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AU - Klungel, Olaf H.

AU - Stricker, Bruno H C

AU - Paes, Arsenio H P

AU - Seidell, Jacob C.

AU - Bakker, Albert

AU - Vokó, Z.

AU - Breteler, Monique M B

AU - De Boer, Anthonius

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N2 - Background and Purpose - Most population-based studies indicate that a considerable proportion of hypertensive subjects are undertreated and that undertreatment is more prevalent among hypertensive men than among hypertensive women. The aim of our study was to investigate the consequences of undertreatment of hypertension for women and men in terms of stroke occurrence. Methods - Approximately 45 000 men and women aged ≥20 years were examined in 2 population-based studies in the Netherlands. A cohort of 2616 hypertensive subjects (pharmacologically treated hypertensives and untreated hypertensives who needed pharmacological treatment according to the severity of their hypertension and the coexistence of additional cardiovascular risk factors) was selected for a follow-up study. Follow-up (mean duration, 4.6 years) was complete for 2369 (91%) of the enrolled hypertensive subjects. Results - Compared with treated and controlled hypertensives, the relative risks of stroke for treated and uncontrolled hypertensives and for untreated hypertensives who needed treatment were 1.30 (95% CI, 0.70 to 2.44) and 1.76 (95% CI, 1.05 to 2.94), respectively. These relative risks and the prevalence of (undertreated) hypertension in the total population of 45 000 subjects were used to estimate the number of strokes in the Netherlands attributable to undertreatment. Among hypertensive men and women aged ≥20 years in the Netherlands, the proportions of strokes attributable to treated but uncontrolled blood pressure were 3.1% (95% CI, -5.2% to 18.7%) and 4.1% (95% CI, -7.2% to 20.7%), respectively. For untreated hypertensive men and women who should have been treated, these proportions were 22.8% (95% CI, 0.8% to 38.4%) and 25.4% (95% CI, 0.5% to 42.5%), respectively. Conclusions - Increasing the detection of hypertension and improving adherence to current guidelines might prevent a considerable proportion of the incident strokes among hypertensives. The potential impact of achieving control of blood pressure in patients already being treated on the reduction of strokes requires further investigation.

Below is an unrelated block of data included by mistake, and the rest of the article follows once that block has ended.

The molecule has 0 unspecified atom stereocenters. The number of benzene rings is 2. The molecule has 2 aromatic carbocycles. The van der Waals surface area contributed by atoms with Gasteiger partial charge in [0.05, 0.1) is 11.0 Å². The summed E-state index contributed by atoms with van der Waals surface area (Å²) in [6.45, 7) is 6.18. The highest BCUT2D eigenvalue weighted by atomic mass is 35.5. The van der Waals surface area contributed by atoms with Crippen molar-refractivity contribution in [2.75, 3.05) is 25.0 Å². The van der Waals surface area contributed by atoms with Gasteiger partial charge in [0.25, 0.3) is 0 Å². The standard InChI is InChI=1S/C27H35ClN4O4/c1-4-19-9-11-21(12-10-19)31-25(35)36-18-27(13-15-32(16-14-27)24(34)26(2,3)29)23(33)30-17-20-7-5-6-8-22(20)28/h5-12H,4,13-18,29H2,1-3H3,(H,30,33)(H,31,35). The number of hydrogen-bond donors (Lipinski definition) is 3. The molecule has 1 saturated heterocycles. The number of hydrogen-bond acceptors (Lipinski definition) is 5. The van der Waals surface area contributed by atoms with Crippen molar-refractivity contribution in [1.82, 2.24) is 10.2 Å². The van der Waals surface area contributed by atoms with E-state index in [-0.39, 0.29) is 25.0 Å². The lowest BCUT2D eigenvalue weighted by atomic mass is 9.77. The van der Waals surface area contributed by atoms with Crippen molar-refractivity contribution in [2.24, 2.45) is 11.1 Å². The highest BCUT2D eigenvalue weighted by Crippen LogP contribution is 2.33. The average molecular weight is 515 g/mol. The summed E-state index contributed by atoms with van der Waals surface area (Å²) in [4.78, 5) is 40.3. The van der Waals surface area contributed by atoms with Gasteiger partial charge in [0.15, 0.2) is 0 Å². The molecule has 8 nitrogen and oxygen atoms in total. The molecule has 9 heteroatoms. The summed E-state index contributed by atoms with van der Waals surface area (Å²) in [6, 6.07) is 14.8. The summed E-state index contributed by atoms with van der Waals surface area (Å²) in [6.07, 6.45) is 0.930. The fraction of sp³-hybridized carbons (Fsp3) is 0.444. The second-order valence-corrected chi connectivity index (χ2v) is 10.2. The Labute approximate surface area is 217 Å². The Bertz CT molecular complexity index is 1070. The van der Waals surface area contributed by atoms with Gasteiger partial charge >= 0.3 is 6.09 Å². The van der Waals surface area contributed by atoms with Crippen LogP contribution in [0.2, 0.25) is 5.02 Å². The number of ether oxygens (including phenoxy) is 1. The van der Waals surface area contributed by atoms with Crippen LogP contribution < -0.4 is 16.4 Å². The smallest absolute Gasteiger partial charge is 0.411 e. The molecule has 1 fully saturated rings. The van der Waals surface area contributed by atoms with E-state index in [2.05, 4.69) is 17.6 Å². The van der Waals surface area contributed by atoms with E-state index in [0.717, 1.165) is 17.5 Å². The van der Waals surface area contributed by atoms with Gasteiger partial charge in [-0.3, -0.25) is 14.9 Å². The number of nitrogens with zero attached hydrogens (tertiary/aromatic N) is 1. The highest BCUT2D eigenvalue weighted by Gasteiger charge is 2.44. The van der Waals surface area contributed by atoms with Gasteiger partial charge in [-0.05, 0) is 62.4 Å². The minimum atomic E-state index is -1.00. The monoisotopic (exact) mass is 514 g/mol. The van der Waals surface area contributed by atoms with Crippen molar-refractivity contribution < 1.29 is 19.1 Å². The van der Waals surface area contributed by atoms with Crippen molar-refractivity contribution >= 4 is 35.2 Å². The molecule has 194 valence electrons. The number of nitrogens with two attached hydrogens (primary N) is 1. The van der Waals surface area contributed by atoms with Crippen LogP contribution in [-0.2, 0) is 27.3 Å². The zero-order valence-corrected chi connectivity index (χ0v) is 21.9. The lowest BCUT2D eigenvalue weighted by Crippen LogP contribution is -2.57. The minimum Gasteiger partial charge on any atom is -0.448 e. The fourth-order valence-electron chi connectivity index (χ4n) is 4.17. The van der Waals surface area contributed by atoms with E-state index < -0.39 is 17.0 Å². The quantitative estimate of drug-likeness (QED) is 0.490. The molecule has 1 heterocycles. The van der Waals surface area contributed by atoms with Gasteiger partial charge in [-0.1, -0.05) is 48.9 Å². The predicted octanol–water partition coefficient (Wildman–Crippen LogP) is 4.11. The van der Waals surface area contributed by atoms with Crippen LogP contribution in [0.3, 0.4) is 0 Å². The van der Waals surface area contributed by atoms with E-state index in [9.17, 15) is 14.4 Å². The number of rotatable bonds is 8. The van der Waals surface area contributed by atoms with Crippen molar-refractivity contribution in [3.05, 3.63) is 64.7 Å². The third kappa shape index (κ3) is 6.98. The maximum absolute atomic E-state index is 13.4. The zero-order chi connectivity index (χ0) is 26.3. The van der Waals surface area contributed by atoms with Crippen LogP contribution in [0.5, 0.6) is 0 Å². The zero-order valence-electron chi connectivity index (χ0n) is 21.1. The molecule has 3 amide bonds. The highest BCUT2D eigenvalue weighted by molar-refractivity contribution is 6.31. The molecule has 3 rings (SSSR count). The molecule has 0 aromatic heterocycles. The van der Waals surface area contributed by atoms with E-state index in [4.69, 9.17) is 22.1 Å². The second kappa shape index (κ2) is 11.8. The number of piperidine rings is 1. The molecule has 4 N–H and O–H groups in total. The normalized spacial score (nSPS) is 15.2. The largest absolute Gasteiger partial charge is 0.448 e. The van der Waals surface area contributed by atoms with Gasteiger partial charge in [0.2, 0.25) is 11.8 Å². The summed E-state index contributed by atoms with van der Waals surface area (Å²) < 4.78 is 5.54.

AB - Background and Purpose - Most population-based studies indicate that a considerable proportion of hypertensive subjects are undertreated and that undertreatment is more prevalent among hypertensive men than among hypertensive women. The aim of our study was to investigate the consequences of undertreatment of hypertension for women and men in terms of stroke occurrence. Methods - Approximately 45 000 men and women aged ≥20 years were examined in 2 population-based studies in the Netherlands. A cohort of 2616 hypertensive subjects (pharmacologically treated hypertensives and untreated hypertensives who needed pharmacological treatment according to the severity of their hypertension and the coexistence of additional cardiovascular risk factors) was selected for a follow-up study. Follow-up (mean duration, 4.6 years) was complete for 2369 (91%) of the enrolled hypertensive subjects. Results - Compared with treated and controlled hypertensives, the relative risks of stroke for treated and uncontrolled hypertensives and for untreated hypertensives who needed treatment were 1.30 (95% CI, 0.70 to 2.44) and 1.76 (95% CI, 1.05 to 2.94), respectively. These relative risks and the prevalence of (undertreated) hypertension in the total population of 45 000 subjects were used to estimate the number of strokes in the Netherlands attributable to undertreatment. Among hypertensive men and women aged ≥20 years in the Netherlands, the proportions of strokes attributable to treated but uncontrolled blood pressure were 3.1% (95% CI, -5.2% to 18.7%) and 4.1% (95% CI, -7.2% to 20.7%), respectively. For untreated hypertensive men and women who should have been treated, these proportions were 22.8% (95% CI, 0.8% to 38.4%) and 25.4% (95% CI, 0.5% to 42.5%), respectively. Conclusions - Increasing the detection of hypertension and improving adherence to current guidelines might prevent a considerable proportion of the incident strokes among hypertensives. The potential impact of achieving control of blood pressure in patients already being treated on the reduction of strokes requires further investigation.